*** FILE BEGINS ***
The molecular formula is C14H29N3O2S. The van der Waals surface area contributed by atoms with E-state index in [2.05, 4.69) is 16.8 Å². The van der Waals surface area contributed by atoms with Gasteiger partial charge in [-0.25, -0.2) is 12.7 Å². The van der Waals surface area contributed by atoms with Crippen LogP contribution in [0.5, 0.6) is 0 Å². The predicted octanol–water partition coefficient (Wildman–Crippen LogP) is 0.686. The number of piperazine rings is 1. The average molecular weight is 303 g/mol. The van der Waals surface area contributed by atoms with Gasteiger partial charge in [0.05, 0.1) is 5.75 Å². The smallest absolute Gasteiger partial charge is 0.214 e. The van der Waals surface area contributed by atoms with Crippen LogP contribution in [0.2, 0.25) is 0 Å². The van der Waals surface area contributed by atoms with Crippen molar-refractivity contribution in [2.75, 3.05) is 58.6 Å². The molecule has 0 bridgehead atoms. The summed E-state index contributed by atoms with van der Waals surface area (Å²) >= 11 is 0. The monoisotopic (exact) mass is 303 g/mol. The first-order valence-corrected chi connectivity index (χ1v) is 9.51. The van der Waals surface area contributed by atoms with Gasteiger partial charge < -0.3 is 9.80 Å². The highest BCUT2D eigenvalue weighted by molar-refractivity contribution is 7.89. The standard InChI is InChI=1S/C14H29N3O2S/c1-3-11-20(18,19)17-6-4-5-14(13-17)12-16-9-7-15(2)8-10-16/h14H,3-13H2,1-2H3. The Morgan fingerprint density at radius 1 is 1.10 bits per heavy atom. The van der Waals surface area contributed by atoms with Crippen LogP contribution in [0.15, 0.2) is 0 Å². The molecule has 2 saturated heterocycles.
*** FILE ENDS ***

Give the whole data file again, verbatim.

The molecular formula is C14H29N3O2S. The van der Waals surface area contributed by atoms with E-state index in [2.05, 4.69) is 16.8 Å². The van der Waals surface area contributed by atoms with Gasteiger partial charge in [-0.25, -0.2) is 12.7 Å². The van der Waals surface area contributed by atoms with Crippen LogP contribution in [0.5, 0.6) is 0 Å². The predicted octanol–water partition coefficient (Wildman–Crippen LogP) is 0.686. The number of piperazine rings is 1. The average molecular weight is 303 g/mol. The van der Waals surface area contributed by atoms with Gasteiger partial charge in [0.05, 0.1) is 5.75 Å². The smallest absolute Gasteiger partial charge is 0.214 e. The van der Waals surface area contributed by atoms with Crippen LogP contribution in [0.2, 0.25) is 0 Å². The van der Waals surface area contributed by atoms with Crippen molar-refractivity contribution in [2.75, 3.05) is 58.6 Å². The molecule has 0 bridgehead atoms. The summed E-state index contributed by atoms with van der Waals surface area (Å²) >= 11 is 0. The monoisotopic (exact) mass is 303 g/mol. The first-order valence-corrected chi connectivity index (χ1v) is 9.51. The van der Waals surface area contributed by atoms with Gasteiger partial charge < -0.3 is 9.80 Å². The highest BCUT2D eigenvalue weighted by molar-refractivity contribution is 7.89. The standard InChI is InChI=1S/C14H29N3O2S/c1-3-11-20(18,19)17-6-4-5-14(13-17)12-16-9-7-15(2)8-10-16/h14H,3-13H2,1-2H3. The Morgan fingerprint density at radius 1 is 1.10 bits per heavy atom. The van der Waals surface area contributed by atoms with Crippen LogP contribution in [0.15, 0.2) is 0 Å². The molecule has 2 saturated heterocycles.